But Pittman and the orchestra — and especially Danielle Maddon, the stunning violin soloist — came wickedly to life in the Vores. The composer himself described this piece as a study in “doubles” and “doppelgängers” — dualities, in which you hear music and gestures you’ve heard before in startling new combinations and contexts. It begins with orchestral chords combining the extremities of high and low, moving quickly on to a series of brief episodes that go from woodwind trills to a slapstick sounding like a cap-gun, to staccato oboe notes (some irritating bird call?), and then rapidly slurred up-and-down trumpet runs. The soloist starts with single notes, widely spaced. Soon, though, all these separate pieces come together. The single violin notes begin to form a melody, the orchestral episodes begin to coalesce. By the end of the first movement, we’re hearing a total continuum that ends with a long high note on the violin.

The second movement alternates repeated brooding orchestral growlings with passages of the high violin flying over twittering, fluttering winds. The climax of the movement, and of the whole piece, is an extended circling, spiraling violin cadenza, with the orchestra finally joining in at a Petrushka-like carnival. It’s an exciting piece and it would be hard to imagine a better performance. Does that mean that the greater difficulties a contemporary work required got more rehearsal time than the simpler but more exposed traditional music, or that the performers were really more engaged by this more challenging score? Or both?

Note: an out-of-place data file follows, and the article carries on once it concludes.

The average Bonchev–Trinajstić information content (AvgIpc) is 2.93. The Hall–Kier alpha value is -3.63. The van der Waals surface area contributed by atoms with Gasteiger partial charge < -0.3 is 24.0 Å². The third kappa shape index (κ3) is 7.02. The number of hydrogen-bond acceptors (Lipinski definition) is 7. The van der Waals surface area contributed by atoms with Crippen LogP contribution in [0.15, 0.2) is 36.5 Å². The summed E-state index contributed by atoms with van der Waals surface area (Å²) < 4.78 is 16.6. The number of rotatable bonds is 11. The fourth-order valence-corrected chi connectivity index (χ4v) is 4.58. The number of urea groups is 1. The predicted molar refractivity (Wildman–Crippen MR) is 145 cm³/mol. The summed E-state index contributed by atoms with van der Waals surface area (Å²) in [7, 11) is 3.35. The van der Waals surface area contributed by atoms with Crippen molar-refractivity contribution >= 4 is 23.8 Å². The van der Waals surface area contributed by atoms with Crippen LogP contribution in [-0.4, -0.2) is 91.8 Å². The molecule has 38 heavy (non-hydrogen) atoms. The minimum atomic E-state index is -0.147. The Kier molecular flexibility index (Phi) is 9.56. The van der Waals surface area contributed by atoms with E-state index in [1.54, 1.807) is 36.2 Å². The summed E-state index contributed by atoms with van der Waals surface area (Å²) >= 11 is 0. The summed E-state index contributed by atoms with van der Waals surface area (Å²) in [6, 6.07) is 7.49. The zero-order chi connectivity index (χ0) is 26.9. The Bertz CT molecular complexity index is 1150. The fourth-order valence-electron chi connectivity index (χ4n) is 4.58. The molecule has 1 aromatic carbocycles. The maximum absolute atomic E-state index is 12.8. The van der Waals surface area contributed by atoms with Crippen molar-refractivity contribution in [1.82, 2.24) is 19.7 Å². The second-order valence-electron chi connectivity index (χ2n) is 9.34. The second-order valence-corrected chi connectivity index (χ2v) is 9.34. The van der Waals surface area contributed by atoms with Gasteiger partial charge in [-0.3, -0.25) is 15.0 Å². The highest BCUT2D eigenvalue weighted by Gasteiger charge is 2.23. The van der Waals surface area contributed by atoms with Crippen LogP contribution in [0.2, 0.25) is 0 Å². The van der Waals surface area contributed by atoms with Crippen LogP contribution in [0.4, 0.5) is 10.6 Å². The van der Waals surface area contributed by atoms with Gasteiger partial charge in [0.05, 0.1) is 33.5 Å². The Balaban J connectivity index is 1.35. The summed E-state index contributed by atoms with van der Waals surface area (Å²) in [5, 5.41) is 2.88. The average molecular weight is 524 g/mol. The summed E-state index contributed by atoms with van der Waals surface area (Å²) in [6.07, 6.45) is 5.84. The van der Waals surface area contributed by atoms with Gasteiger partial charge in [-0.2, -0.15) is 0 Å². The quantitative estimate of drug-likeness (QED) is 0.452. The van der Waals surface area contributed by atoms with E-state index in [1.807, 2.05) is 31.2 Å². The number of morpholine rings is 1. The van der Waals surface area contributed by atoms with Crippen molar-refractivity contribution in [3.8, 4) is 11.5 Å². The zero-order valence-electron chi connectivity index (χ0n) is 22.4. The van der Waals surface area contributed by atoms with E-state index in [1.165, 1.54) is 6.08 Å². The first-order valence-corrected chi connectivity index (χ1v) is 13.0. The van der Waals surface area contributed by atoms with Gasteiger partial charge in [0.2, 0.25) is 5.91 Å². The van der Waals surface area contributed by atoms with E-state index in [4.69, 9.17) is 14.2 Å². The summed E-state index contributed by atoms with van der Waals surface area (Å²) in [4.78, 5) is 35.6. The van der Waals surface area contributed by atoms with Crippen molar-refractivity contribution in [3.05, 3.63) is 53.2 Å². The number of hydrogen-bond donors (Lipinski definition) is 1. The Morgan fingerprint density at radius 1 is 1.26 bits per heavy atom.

The Boston Cecilia ended its 136th season on a note of understated nostalgia. This marked the last Cecilia concert under the direction of Donald Teeters, who has been leading the group since 1968. Over those 44 years, his signature devotion to British music included inspired performances of Britten and Holst and a record number of Handel oratorios, many unfamiliar to Boston. This final concert was also something of a testament to Cecilia composer-in-residence Scott Wheeler (director of Dinosaur Annex), with two premieres and an old favorite (the charming Whiskers and Rhymes, from 1992, with its children’s rhymes and Spanish dance rhythms with elegant percussion accompaniment).

The new pieces are the gorgeously elegiac choral setting of poem by Shalin Liu, Embraced by Velvet Night (happily repeated after intermission), and New LoveSong Waltzes (commissioned by Boston Cecilia for this occasion), lilting and tender settings of Donne and Shakespeare (my favorite, the urgent “Take, Oh Take Those Lips Away”).  Another high point was Teeters’s third programming of Donald Martino’s 1971 Seven Pious Pieces (or at least six of them), settings of delightful and scary devotional poems by Robert Herrick, the 17th-century poet better known for such secular rhymes as “Gather ye rosebuds while ye may.” The writing is so post-romantically melodic it would be hard to guess the technique was 12-tone. The well-blended chorus, pianists Barbara Bruns (Teeters’s longtime assistant) and Carolyn Day Skelton, superb violinist Sharan Leventhal, and percussionist Frank Epstein all rose to the sweet bittersweetness of the occasion. A prolonged and loving standing ovation followed, and not for this concert alone.

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  Topics: Classical , Bernard Haitink, Boston Symphony Orchestra, classical,  More more >
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